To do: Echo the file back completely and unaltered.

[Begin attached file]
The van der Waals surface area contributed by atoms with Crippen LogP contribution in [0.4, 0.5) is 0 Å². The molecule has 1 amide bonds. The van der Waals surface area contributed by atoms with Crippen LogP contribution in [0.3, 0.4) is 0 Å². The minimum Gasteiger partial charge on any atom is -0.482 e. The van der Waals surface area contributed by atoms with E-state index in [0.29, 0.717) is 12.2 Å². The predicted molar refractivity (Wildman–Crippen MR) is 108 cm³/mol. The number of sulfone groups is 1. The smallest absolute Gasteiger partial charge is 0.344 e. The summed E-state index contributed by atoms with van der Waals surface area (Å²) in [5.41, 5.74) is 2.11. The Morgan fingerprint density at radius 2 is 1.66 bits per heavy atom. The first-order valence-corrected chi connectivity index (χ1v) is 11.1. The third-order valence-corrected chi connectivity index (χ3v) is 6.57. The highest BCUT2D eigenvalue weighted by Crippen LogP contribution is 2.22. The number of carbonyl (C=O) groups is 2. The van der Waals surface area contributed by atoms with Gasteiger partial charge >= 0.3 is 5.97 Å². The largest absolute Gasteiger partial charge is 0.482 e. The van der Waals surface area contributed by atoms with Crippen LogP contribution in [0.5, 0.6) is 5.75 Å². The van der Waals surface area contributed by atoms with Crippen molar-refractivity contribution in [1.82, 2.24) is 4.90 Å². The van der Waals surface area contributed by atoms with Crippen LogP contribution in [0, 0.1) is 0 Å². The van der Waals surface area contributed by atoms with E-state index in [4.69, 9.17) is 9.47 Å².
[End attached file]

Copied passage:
The van der Waals surface area contributed by atoms with Crippen LogP contribution in [0.4, 0.5) is 0 Å². The molecule has 1 amide bonds. The van der Waals surface area contributed by atoms with Crippen LogP contribution in [0.3, 0.4) is 0 Å². The minimum Gasteiger partial charge on any atom is -0.482 e. The van der Waals surface area contributed by atoms with E-state index in [0.29, 0.717) is 12.2 Å². The predicted molar refractivity (Wildman–Crippen MR) is 108 cm³/mol. The number of sulfone groups is 1. The smallest absolute Gasteiger partial charge is 0.344 e. The summed E-state index contributed by atoms with van der Waals surface area (Å²) in [5.41, 5.74) is 2.11. The Morgan fingerprint density at radius 2 is 1.66 bits per heavy atom. The first-order valence-corrected chi connectivity index (χ1v) is 11.1. The third-order valence-corrected chi connectivity index (χ3v) is 6.57. The highest BCUT2D eigenvalue weighted by Crippen LogP contribution is 2.22. The number of carbonyl (C=O) groups is 2. The van der Waals surface area contributed by atoms with Gasteiger partial charge >= 0.3 is 5.97 Å². The largest absolute Gasteiger partial charge is 0.482 e. The van der Waals surface area contributed by atoms with Crippen LogP contribution in [0.5, 0.6) is 5.75 Å². The van der Waals surface area contributed by atoms with Crippen molar-refractivity contribution in [1.82, 2.24) is 4.90 Å². The van der Waals surface area contributed by atoms with Crippen LogP contribution in [0, 0.1) is 0 Å². The van der Waals surface area contributed by atoms with E-state index in [4.69, 9.17) is 9.47 Å².